When a consortium of private debt providers, led by Ares Management’s business development company, provided financing to private equity shop Thoma Bravo in 2016, it represented one of the largest non-bank lending transactions ever.
The financing, assisting Thoma Bravo in the buy-out of technology firm Qlik Technologies, saw Ares, TSSP, Golub Capital and Varagon Capital Partners provide more than $1 billion in a unitranche facility to the private equity shop.
The deal was heralded, at the time, as the first billion-dollar deal led by a BDC. Now, it’s being refinanced as two Wall Street banks – Morgan Stanley and Goldman Sachs – are offering better terms on the debt.
The refinancing is a reminder of the liquidity available to borrowers in an increasingly competitive space. It’s also further evidence that, for a deal this size, it’s difficult for private debt funds to compete with banks when it comes to cost of capital.
Reports last month noted the refinancing of the debt is set to save Qlik approximately $50 million in interest payments. The firm is also expected to generate $60 million in cashflow from the new financing arrangements.
Kipp de Veer, partner and head of Ares’ credit group, had previously told PDI his firm was attracted to the deal having worked with Thoma Bravo in the past. The private equity firm has a track record, he said, of working with companies with somewhat bloated balance sheets and making them profitable and attractive entities.
For its part, Thoma Bravo is heralding the performance of Qlik following the initial financing. Erwin Mock, managing director at Thoma Bravo, tells PDI Qlik has seen its revenue grow by approximately 15 percent since it took on the initial financing.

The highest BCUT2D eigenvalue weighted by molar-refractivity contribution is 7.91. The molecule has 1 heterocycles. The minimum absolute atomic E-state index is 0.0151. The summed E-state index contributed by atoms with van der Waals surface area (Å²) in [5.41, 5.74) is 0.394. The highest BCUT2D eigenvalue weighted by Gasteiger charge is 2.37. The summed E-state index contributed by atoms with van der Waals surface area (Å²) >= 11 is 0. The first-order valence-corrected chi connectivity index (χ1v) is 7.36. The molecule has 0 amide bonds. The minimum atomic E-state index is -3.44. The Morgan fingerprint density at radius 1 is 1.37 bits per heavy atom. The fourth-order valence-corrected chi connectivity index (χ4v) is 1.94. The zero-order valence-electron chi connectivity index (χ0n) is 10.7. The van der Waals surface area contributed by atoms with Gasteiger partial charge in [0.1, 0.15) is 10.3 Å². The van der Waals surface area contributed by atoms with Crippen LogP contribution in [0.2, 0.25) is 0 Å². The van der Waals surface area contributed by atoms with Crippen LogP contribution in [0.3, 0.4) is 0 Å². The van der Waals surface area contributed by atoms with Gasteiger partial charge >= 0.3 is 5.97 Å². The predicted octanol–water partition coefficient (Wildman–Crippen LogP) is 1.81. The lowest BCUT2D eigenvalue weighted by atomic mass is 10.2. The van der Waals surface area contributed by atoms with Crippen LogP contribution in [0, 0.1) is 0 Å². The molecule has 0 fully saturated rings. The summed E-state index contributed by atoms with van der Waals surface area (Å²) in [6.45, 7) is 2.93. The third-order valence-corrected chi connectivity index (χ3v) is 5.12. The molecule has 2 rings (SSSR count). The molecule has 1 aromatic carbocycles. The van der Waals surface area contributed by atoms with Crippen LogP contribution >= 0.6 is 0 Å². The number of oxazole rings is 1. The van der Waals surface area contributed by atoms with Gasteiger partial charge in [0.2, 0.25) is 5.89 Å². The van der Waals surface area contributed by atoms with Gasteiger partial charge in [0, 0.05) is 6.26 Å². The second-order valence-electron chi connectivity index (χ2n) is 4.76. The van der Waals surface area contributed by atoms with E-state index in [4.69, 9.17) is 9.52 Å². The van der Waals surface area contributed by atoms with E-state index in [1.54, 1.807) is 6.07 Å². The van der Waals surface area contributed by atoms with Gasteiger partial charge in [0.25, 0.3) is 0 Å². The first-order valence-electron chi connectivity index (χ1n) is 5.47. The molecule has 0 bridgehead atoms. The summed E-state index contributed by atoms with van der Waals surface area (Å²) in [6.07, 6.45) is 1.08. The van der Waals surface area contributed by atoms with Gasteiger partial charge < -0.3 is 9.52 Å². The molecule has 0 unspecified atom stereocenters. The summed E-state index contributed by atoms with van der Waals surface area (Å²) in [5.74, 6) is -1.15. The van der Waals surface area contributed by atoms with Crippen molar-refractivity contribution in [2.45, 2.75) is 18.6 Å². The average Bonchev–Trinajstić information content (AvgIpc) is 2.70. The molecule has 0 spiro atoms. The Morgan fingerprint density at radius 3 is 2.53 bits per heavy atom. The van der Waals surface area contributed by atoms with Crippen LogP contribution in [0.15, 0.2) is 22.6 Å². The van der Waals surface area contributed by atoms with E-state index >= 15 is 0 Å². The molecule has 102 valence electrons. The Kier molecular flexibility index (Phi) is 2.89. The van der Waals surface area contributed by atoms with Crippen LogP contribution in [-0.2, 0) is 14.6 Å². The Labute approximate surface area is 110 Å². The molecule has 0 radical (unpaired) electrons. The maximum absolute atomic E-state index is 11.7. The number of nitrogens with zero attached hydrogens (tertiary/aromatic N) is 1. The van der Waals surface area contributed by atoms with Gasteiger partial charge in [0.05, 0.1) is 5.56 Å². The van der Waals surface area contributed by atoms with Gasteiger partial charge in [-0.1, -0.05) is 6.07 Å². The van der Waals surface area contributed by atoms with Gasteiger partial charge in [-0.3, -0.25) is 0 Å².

Despite being worth more than $1 billion, an amount Mock says is usually ideal for syndicated bank loan financing, debt funds were utilised for the initial financing because of the large amount of pro-forma restructuring proposals attached to Qlik.
“[The financing] assumed if those restructurings were taken it would reduce costs, which would, in turn, increase your EBITDA,” says Mock. He also notes 98 percent of the restructuring proposals have been completed – explaining the timing around this refinancing.
The reported interest rate attached to the initial loan provided by the consortium of debt funds was 9.25 percent. Thoma Bravo is attempting to reduce the interest of the debt by more than half with the refinancing, reportedly trying to slash the rate to 4.5 percent.
Without the restructuring pro forma items attached to it, Qlik is more suited to bank financing. Mock adds the plan was always to refinance the deal down the line, but he’s surprised by how quickly it happened.
For their part, private debt providers, such as Ares, often have call protection attached to debt deals. In this instance, the refinancing means Ares will regain the full amount of the provided financing plus a refinancing fee determined in the initial terms of the loan.